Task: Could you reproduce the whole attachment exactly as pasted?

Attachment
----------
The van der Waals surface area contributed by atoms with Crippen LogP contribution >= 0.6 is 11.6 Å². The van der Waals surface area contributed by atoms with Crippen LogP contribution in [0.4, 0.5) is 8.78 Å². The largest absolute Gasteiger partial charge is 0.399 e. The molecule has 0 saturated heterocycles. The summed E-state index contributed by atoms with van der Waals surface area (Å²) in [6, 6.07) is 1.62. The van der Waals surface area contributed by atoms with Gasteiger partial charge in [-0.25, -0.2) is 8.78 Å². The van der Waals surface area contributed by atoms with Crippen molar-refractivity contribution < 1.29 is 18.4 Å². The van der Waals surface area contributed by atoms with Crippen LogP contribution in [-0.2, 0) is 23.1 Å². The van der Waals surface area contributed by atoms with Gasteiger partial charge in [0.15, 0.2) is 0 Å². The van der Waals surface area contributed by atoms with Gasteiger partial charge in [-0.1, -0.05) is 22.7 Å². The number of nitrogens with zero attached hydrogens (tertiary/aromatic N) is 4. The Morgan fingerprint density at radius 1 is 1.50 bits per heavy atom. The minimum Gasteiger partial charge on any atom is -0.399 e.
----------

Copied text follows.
The van der Waals surface area contributed by atoms with Crippen LogP contribution >= 0.6 is 11.6 Å². The van der Waals surface area contributed by atoms with Crippen LogP contribution in [0.4, 0.5) is 8.78 Å². The largest absolute Gasteiger partial charge is 0.399 e. The molecule has 0 saturated heterocycles. The summed E-state index contributed by atoms with van der Waals surface area (Å²) in [6, 6.07) is 1.62. The van der Waals surface area contributed by atoms with Gasteiger partial charge in [-0.25, -0.2) is 8.78 Å². The van der Waals surface area contributed by atoms with Crippen molar-refractivity contribution < 1.29 is 18.4 Å². The van der Waals surface area contributed by atoms with Crippen LogP contribution in [-0.2, 0) is 23.1 Å². The van der Waals surface area contributed by atoms with Gasteiger partial charge in [0.15, 0.2) is 0 Å². The van der Waals surface area contributed by atoms with Gasteiger partial charge in [-0.1, -0.05) is 22.7 Å². The number of nitrogens with zero attached hydrogens (tertiary/aromatic N) is 4. The Morgan fingerprint density at radius 1 is 1.50 bits per heavy atom. The minimum Gasteiger partial charge on any atom is -0.399 e.